It's 1862 in southern Indiana. The Birdwell family, Jess (Gary Cooper), Eliza (Dorothy McGuire), Joshua (Anthony Perkins), Martha (Phyllis Love), and Little Jess (Richard Eyer) are getting ready for First Day. Of course, it is not without issues - Little Jess is being plagued by his mother's pet goose, Samantha. Mattie is fantasizing about her love, Gardner Jordan (Mark Richman). Jess is planning his attack for his weekly horse race with neighbor Sam Jordan (Robert Middleton), Eliza is thinking over her sermon for First Day. And Joshua is pondering his potential role in the ongoing Civil War, for the Birdwells are Quaker, and reject violence of any kind. Welcome to Friendly Persuasion (1956)
AFI Silver had a special screening of this excellent film, along with a question and answer session featuring Catherine Wyler (daughter of director William Wyler) and Maria Cooper Janis (daughter of star Gary Cooper). Both women discussed their respective parents' affection for the film - for Mr. Cooper, it was his favorite film - and their belief that their fathers' statements about war are very much present in the film's tenets.
The film is a deliberation on the ability of mankind to avoid violence. The Birdwells are peaceful people. It is apparent that Jess is a convert to the Quaker way of life, whereas Eliza was born to it. Jess has, by and large, accepts the precepts of his religion, though on occasion, he finds the life a challenge. For example, he likes music and dancing. He also can be pushed to violence - when his son is attacked by some bullies, it takes all his will-power to not simply flatten them. Jess is contrasted to Mr. Purdy (Richard Hale), a man who's belief in a peaceable life is valid only til it affects him. With his low-key strength, Mr. Cooper is perfect in the role; it's hard to imagine anyone else being able to do it. We discovered that Bing Crosby was considered for the part when Frank Capra owned the rights to the story (AFI catalog); writer Jessamyn West wanted Mr. Cooper.
Dorothy McGuire provides a quiet dignity that is essential to the character of Eliza. She is the anchor of the family, and of their faith. She's by no means perfect - she too likes music, and is drawn to dancing. She can be moved to anger. But Ms. McGuire shows Eliza's faith, as well as her deep love for her husband and children. Ms. Cooper Janis commented in the q&a how doubly impressive the performance is on a big screen, and it is very true. Ms. McGuire shines in any environment, but in a theatre, she is magical.
I'm especially fond of Robert Middleton's portrayal of neighbor Sam Jordan. With his hearty laugh, and good-humored teasing of Jess, he is an engaging character. But more than that, he shows the depth of his goodness when we see him going off to fight at the river. After lambasting the mercurial Purdy (who now espouses a violent confrontation against the enemy), Sam encourages Jess to stay behind, in hope that someone can be true a vision of peace. (It's interesting that the German poster below shows an angry Jess with a gun, totally contrary to the vision of the film.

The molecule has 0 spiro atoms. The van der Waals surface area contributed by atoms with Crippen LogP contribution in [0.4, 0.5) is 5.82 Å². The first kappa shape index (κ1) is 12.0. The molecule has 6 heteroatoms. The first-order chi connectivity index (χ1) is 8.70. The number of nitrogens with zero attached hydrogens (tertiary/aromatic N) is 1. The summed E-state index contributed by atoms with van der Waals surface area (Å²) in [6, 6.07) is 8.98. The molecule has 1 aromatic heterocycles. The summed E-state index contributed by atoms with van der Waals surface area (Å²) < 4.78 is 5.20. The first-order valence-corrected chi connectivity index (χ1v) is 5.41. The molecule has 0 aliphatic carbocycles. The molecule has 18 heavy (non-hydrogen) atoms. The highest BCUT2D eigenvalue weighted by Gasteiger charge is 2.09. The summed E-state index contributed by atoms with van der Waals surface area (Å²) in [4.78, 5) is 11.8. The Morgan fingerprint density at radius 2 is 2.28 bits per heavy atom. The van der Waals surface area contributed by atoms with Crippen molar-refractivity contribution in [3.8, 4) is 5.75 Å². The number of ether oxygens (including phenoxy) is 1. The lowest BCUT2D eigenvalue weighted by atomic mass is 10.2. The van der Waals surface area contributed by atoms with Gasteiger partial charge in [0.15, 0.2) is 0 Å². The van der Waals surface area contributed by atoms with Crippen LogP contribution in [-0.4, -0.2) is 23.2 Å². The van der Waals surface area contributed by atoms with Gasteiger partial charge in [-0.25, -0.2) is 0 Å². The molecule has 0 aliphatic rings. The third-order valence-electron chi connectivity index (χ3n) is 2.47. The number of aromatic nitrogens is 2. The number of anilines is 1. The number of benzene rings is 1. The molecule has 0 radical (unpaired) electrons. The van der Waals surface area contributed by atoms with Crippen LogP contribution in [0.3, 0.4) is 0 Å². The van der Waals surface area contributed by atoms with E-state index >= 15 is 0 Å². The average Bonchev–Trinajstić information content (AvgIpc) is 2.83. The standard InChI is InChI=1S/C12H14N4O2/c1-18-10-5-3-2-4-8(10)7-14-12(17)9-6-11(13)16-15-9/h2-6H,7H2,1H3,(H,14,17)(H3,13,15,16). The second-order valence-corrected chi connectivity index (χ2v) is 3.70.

The interplay between Phyllis Love and Mark Richman is delightful. Phyllis Love's career was primarily spent in television and in theatre (She appeared in 8 Broadway plays). She became a high school drama and English teacher in California. Married twice, she died in 2011, age 85. Mark Richman (he would eventually change his professional name to Peter Mark Richman) still occasionally performs. He was 91 this year, and his last film credit was in 2016. He too did theatre (he appeared in two Broadway plays), and like his co-star, really made his mark in television, appearing in a huge number of shows in the 1960-1990s. He is a painter as well as an actor, and currently is a member of the board of the Motion Picture and Television Fund.
Though the part of Enoch is a small one, Joel Fluellen makes his screen time count. An escaped slave, who has lost his whole family, Enoch opts to fight rather than give in to his potential captors. Jess's support of Enoch, as well as Josh's regard for him speak volumes about their views of the rights of men. We'd seen Mr. Fluellen in Lucy Gallant, and liked him there. In this role, he's really given a chance to demonstrate his talent.
Jessamyn West would write a follow-up to Friendly Persuasion, Except for Me and Thee. That would be made into a 1975 television movie (titled Friendly Persuasion), starring Richard Kiley and Shirley Knight (TCM article).
Though Mr. Wyler always wanted Gary Cooper for Jess, other actresses were considered for the part of Eliza - Katharine Hepburn, Vivien Leigh, Ingrid Bergman (who was still in exile with Roberto Rossellini), Margaret Sullavan, Mary Martin, Teresa Wright, Martha Scott, Jane Russell, Eva Marie Saint, Maureen O'Hara and Eleanor Parker (the latter two actually screen tested). John Kerr and Susan Strasberg were considered for the roles of Josh and Mattie.
If you've never seen this wonderful film, please consider giving it a try. And if you have seen it before, I recommend a revisit. It is a film that always brings something new to each viewing. I'll leave you with a trailer from the film.